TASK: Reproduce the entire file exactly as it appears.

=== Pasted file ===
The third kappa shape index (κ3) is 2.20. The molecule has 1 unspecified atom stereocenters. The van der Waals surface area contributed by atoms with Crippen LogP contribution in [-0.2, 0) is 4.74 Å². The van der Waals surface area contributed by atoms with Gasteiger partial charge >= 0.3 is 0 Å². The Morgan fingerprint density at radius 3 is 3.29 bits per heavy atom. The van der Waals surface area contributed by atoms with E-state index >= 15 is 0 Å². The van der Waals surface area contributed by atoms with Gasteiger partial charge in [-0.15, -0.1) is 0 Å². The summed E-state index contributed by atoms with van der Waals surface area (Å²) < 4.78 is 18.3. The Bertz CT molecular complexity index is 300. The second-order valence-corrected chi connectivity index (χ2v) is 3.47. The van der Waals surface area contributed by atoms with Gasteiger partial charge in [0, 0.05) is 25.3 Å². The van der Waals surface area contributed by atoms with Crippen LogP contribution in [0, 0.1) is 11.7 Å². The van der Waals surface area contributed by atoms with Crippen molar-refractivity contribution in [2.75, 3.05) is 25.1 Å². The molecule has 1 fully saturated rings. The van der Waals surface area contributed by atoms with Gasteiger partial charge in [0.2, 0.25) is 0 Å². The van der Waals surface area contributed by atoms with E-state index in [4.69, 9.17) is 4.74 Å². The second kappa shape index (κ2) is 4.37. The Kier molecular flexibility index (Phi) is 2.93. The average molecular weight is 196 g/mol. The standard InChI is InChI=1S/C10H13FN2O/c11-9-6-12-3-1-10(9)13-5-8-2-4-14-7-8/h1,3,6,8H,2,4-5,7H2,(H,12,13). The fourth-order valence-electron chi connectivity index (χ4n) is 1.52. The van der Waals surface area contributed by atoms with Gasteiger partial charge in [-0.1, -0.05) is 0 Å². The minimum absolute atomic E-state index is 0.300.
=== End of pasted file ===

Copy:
The third kappa shape index (κ3) is 2.20. The molecule has 1 unspecified atom stereocenters. The van der Waals surface area contributed by atoms with Crippen LogP contribution in [-0.2, 0) is 4.74 Å². The van der Waals surface area contributed by atoms with Gasteiger partial charge >= 0.3 is 0 Å². The Morgan fingerprint density at radius 3 is 3.29 bits per heavy atom. The van der Waals surface area contributed by atoms with E-state index >= 15 is 0 Å². The van der Waals surface area contributed by atoms with Gasteiger partial charge in [-0.15, -0.1) is 0 Å². The summed E-state index contributed by atoms with van der Waals surface area (Å²) < 4.78 is 18.3. The Bertz CT molecular complexity index is 300. The second-order valence-corrected chi connectivity index (χ2v) is 3.47. The van der Waals surface area contributed by atoms with Gasteiger partial charge in [0, 0.05) is 25.3 Å². The van der Waals surface area contributed by atoms with Crippen LogP contribution in [0, 0.1) is 11.7 Å². The van der Waals surface area contributed by atoms with Crippen molar-refractivity contribution in [2.75, 3.05) is 25.1 Å². The molecule has 1 fully saturated rings. The van der Waals surface area contributed by atoms with Gasteiger partial charge in [0.2, 0.25) is 0 Å². The van der Waals surface area contributed by atoms with E-state index in [4.69, 9.17) is 4.74 Å². The second kappa shape index (κ2) is 4.37. The Kier molecular flexibility index (Phi) is 2.93. The average molecular weight is 196 g/mol. The standard InChI is InChI=1S/C10H13FN2O/c11-9-6-12-3-1-10(9)13-5-8-2-4-14-7-8/h1,3,6,8H,2,4-5,7H2,(H,12,13). The fourth-order valence-electron chi connectivity index (χ4n) is 1.52. The van der Waals surface area contributed by atoms with Gasteiger partial charge in [-0.1, -0.05) is 0 Å². The minimum absolute atomic E-state index is 0.300.